BSAC TECHNICAL PUBLICATIONS
Information Sheet T.10
BSAC Diving Information - Compressed Gas - Warning Signs
EC legislation now coming into force in UK requires commercial vehicles carrying compressed gases and other hazardous substances, to carry a Hazard Warning sign which emergency services will recognise and make allowances for when dealing with road traffic accidents. For compressed air cylinders, the sign is a green diamond (minimum size 100mm square) with a cylinder symbol and the words Compressed Air.
Amateur divers have asked if there is any legal requirement for them to display such a sign when transporting aqualung cylinders in private cars. BSAC has sought advice from the Health and Safety Executive, and we are assured by an Inspector from the HSE Diving National Interest Group that this legislation applies only to those who are at work, not to those carrying gas cylinders in private cars for recreational purposes.
The legislation is likely to apply to diving school staff / professional recreational diving instructors carrying cylinders in a private car when used for business, but it does not apply to the average diving club member going about their recreational pursuit; nor does anything in the legislation suggest that it might be expanded to include recreational users in future.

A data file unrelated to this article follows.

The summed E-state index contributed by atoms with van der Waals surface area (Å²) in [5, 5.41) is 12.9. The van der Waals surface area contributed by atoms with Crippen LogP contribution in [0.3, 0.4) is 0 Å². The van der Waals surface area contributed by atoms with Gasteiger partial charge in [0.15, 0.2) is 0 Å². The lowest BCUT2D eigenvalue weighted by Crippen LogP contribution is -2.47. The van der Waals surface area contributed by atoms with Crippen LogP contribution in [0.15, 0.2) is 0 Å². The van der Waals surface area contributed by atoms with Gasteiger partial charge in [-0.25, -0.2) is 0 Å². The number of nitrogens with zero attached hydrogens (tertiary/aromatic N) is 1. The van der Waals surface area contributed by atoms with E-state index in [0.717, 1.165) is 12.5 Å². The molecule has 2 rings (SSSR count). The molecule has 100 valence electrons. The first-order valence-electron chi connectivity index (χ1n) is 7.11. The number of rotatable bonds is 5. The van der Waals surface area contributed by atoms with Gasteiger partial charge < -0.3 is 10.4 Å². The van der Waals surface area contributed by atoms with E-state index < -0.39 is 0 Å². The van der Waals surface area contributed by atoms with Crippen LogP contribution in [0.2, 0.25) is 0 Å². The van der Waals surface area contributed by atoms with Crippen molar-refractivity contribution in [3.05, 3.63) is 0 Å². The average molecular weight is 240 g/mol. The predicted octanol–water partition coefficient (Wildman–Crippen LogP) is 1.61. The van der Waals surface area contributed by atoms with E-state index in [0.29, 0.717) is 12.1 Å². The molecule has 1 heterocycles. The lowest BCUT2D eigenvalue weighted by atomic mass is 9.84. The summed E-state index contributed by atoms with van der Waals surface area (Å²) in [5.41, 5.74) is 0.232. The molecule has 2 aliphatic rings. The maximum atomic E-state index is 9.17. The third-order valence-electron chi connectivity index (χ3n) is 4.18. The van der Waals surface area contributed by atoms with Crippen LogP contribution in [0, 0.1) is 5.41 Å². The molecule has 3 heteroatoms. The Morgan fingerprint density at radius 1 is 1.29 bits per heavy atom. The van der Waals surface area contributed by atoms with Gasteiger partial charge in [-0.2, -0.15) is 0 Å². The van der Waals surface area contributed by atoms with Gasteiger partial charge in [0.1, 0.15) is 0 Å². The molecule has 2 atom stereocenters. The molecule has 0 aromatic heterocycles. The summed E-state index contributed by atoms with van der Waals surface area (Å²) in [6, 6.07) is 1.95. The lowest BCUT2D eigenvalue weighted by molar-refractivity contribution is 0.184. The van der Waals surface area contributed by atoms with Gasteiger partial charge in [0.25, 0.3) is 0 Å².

Divers might think it socially responsible to display such a sign on their cars when carrying cylinders on the highway - and it would not be illegal to do so - but the legislation states that the sign should be displayed only while cylinders are actually in transit. If there are no cylinders in the car, there should be no sign suggesting that there are. Bearing in mind that the signs are usually in the form of a window sticker, this could be a problem! Furthermore, permanent display of such a sign might invite criminals to break into the car, hoping to find something valuable to steal.
To summarise, HSE have made it clear to BSAC that the legislation does not apply to persons who are not at work, so is not applicable to recreational divers going about their chosen sport.
I think the above is a sensible statement from a respected association.
As a Fire fighter I would rather know there is a hazard inside a car than not, but it's quite rare we attend and the driver or passenger is not on scene who should inform us of any hazards within the vehicle that are not identified by a warning sticker.
As for fixing down a cylinder, most cars have tie down fixings in the boot somewhere, and the webbing luggage straps are not expensive, a couple around the cylinder attached to the fixings may just save your, or a passengers life some day. Even a 3ltr cylinder becomes a missile during a sudden impact, and that's without the added force from a valve shearing off.
MAD for it.
Steyr LG 110 Gary Cane, Leupold 2.5-8x36 TMR
Member of the UYK, UYB, UYC, UYH & UYE club.
I would like to agree with you....but then we would both be wrong !!